Ansible provides a rich pattern matching ability. Modules like lineinfile can match strings based on regular expressions. Similar expressions are used in Python, Perl and older tools such as egrep, grep, sed and awk.
When attempting to match a string containing awkward characters, an escape mechanism can be used. For example, the dollar character ($) has a special meaning within in a regular expression, being the match for end-of-line. So to match a literal dollar, an escape character, usually a backslash (\), is needed. For example, the regular expression “\$1.65” will successfully match $1.65, without treating $ as end of line.
When processing a string that contains many special characters, the escape syntax can become onerous. One solution is to just “blanket” match the special character, rather than trying to match it precisely. In other words: just use a dot.
Example: Instrumenting a PHP File
Below is an Ansible task designed to process a fairly large PHP file. It’s the source for Encode Explorer, a simple, and highly attractive, file storage solution.
We want to create a user for the Encode Explorer application, by replacing this line in the PHP:
$_CONFIG['users'] = array();)
$_CONFIG['users'] = array(array("frederick", "'password'", "admin"));
It should be a fairly simple job. Here’s the Ansible:
- name: Create Encode Explorer account lineinfile: dest: 'index.php' regexp: ^\\$_CONFIG\\['users'\\] = .*$ line: $_CONFIG['users'] = array(array("frederick", "password", "admin"));
To match the original line ($_CONFIG[‘users’] = array();), we have a suitable regexp: instruction. It contains a heavily escaped sequence to match the text on the left hand side of the equals, and just a “.*$” to match what is on the right. The multiple escapes are needed to perform a literal match on the special characters $, [, and ].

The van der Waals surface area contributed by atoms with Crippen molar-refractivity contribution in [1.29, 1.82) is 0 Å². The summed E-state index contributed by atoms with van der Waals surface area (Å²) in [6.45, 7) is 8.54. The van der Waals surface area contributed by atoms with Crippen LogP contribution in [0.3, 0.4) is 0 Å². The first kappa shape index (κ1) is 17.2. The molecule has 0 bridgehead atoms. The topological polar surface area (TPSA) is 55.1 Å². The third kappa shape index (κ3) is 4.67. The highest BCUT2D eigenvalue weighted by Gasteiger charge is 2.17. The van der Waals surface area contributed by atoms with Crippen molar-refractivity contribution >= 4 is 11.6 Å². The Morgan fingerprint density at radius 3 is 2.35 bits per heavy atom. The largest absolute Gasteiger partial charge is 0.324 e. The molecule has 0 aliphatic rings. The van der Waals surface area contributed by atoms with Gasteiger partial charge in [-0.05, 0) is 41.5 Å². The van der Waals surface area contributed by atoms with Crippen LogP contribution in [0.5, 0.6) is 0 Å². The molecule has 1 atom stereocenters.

It doesn’t work (as tested with Ansible 1.5.4). That is to say: the regexp: doesn’t match. It ought to match, but doesn’t. The regular expression might be wrong, or there might be a bug in this version of Ansible, or the module, or some other anomaly might be the cause. Ansible regular expressions and escaping are the subject of much discussion, as a quick search on Google will testify.
Just use a Dot
Rather than spend time testing and adjusting that one regular expression, I just matched the awkward characters with a dot (.), the single character match operator.
- name: Create Encode Explorer account lineinfile: dest: 'index.php' regexp: "^._CONFIG.'users'. = .*$" line: $_CONFIG['users'] = array(array("frederick", "password", "admin"));
Now the task works. The simplified expression is enough to uniquely match that one line in the file (of over 3000 lines).
Much time can be saved by matching special characters with a simple dot, rather than using more complicated escape sequences. Sorry if this seems obvious. The Ansible RE framework is, dare I say it, a touch semi-deterministic, and much time can be absorbed in the testing. Instead, use the dot to give a much simpler RE that still gives the desired matching behaviour.
Note: In the example, a user “frederick” is created with password “password”. Obviously that was changed for the article. A password of “password” would never be used, for security reasons.